One of the greatest uncertainties in global environmental change is predicting changes in feedbacks between the biosphere and atmosphere that could present hazards to current earth system function. Terrestrial ecosystems, and in particular forests, exert strong controls on the global carbon cycle and influence regional hydrology and climatology directly through water and surface energy budgets. Widespread, rapid, drought- and infestation-triggered tree mortality is now emerging as a phenomenon affecting forests globally and may be linked to increasing temperatures and drought frequency and severity. We demonstrate the link between climate-sensitive tree mortality and risks of altered earth system function though carbon, water, and energy exchange. Tree mortality causes a loss of carbon stocks from an ecosystem and a reduction sequestration capacity. Recent research has shown that the 2000s pinyon pine die-off in the southwest US caused the loss of 4.6 Tg of aboveground carbon stocks from the region in 5 years, far exceeding carbon loss from other disturbances. Widespread tree mortality in British Columbia resulted in the loss of 270 Tg of carbon, shifting affected forestland from a carbon sink to a source, and influenced Canadian forest policy on carbon stocks. Tree mortality, as an immediate loss of live tree cover, directly alters albedo, near-ground solar radiation, and the relative contributions of evaporation and transpiration to total evapotranspiration. Near-ground solar radiation, an important ecosystem trait affecting soil heating and water availability, increased regionally following the pinyon pine die-off. Conversely, forest canopy loss with tree mortality, is expected to increase regional albedo, especially for forests which experience winter snow cover, potentially offsetting the climate forcing of terrestrial carbon releases to the atmosphere. Initial hydrological response to die-off is likely a reduction in evapotranspiration, which can increase subsurface flow, runoff, groundwater recharge, and streamflow. Under some circumstances there may also be increased flood risks. We hypothesized thresholds of mean annual precipitation and canopy cover reduction identified from the forest harvesting literature as minima that must be exceeded for die-off to noticeably affect hydrologic processes. We note exceptions to these thresholds when snowmelt dominates the watershed hydrology and when mortality affects a single species with a unique hydrologic role. Management options for mitigating die-off effects on ecosystem and earth system processes and implementing post-die-off restoration will likely be limited and costly, requiring ecological and societal adaptation in many areas. As such, climate-induced tree mortality poses a significant risk to the current earth system function through altered exchanges of carbon, energy, and water between the land surface and atmosphere.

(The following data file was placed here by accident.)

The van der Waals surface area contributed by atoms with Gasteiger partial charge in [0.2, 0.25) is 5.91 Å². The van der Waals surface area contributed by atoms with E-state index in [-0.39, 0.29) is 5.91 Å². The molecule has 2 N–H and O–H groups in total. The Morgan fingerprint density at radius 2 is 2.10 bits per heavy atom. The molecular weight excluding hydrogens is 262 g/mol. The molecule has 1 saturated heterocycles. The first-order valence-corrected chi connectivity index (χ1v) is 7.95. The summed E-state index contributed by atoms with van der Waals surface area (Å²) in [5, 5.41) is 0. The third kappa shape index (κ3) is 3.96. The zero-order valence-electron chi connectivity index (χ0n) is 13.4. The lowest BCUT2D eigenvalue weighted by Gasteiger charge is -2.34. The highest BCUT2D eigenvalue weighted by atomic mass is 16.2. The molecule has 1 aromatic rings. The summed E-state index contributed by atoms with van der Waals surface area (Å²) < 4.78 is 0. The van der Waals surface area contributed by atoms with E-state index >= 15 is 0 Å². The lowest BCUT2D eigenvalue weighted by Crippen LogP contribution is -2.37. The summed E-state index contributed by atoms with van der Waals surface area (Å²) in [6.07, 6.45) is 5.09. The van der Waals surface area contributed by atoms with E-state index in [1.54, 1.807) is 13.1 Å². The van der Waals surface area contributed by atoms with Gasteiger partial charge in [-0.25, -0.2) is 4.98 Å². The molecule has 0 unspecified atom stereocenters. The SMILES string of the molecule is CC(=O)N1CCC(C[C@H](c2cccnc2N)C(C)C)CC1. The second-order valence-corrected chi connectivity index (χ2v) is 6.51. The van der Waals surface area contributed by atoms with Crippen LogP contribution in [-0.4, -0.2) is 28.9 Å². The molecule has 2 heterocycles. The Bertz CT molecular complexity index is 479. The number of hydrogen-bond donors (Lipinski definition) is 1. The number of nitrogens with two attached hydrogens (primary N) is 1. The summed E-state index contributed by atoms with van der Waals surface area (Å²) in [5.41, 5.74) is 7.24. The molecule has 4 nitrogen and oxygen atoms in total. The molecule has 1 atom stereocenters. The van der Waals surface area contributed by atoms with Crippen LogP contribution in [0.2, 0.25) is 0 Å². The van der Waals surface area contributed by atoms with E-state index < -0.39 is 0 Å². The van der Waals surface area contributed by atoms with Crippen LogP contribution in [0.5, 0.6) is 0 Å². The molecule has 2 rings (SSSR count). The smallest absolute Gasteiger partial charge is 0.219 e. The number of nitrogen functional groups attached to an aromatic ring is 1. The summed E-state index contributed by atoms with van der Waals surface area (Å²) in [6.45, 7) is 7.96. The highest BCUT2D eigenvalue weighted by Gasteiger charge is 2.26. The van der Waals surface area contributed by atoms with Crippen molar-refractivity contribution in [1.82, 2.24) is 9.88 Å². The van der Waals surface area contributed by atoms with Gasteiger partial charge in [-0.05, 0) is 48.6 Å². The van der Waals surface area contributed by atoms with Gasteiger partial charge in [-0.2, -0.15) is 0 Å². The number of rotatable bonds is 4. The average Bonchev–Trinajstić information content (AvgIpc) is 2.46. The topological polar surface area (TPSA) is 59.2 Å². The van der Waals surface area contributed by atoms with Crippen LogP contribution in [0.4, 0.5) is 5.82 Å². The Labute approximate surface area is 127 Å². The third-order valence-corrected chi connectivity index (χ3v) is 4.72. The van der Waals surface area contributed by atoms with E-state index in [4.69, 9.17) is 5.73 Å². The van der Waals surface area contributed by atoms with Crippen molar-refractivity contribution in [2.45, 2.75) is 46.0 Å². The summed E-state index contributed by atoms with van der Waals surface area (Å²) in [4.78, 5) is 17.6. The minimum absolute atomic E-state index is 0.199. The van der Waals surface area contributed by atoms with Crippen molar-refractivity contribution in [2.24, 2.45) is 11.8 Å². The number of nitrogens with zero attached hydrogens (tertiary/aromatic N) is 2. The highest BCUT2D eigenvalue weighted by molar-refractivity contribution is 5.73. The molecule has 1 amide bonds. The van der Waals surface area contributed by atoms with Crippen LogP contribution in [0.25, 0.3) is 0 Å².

Recent SST trends and Flood Disasters in Brazil
We analyzed recent variations in the sea surface temperature (SST) anomalies of Pacific and Atlantic Oceans to understand their roles in extreme discharge of Amazon River Basin. In general, higher than monthly average discharge appears when La Niña condition forms and lower than monthly average discharge appears when El Niño condition forms. We also investigated the relationship between SST anomalies and recent floods in Brazil during the period of 1980-2010. Most severe floods (e.g. 2003 and 2010 Rio de Janeiro-São Paulo Flood) in austral summer occurred when El Niño Modoki appears in the Pacific Ocean. In addition, warm waters in tropical South Atlantic Ocean between American and African Coast also helped the moisture convergence to the affected region. Floods in some other locations (for example, Itaipava flood occurred in Maranhao State in 2008) occurred when a La Niña Modoki appeared in Pacific Ocean. These flood disasters in Brazil associated with climate phenomena may increase due to warmer SST trend under the global warming stress.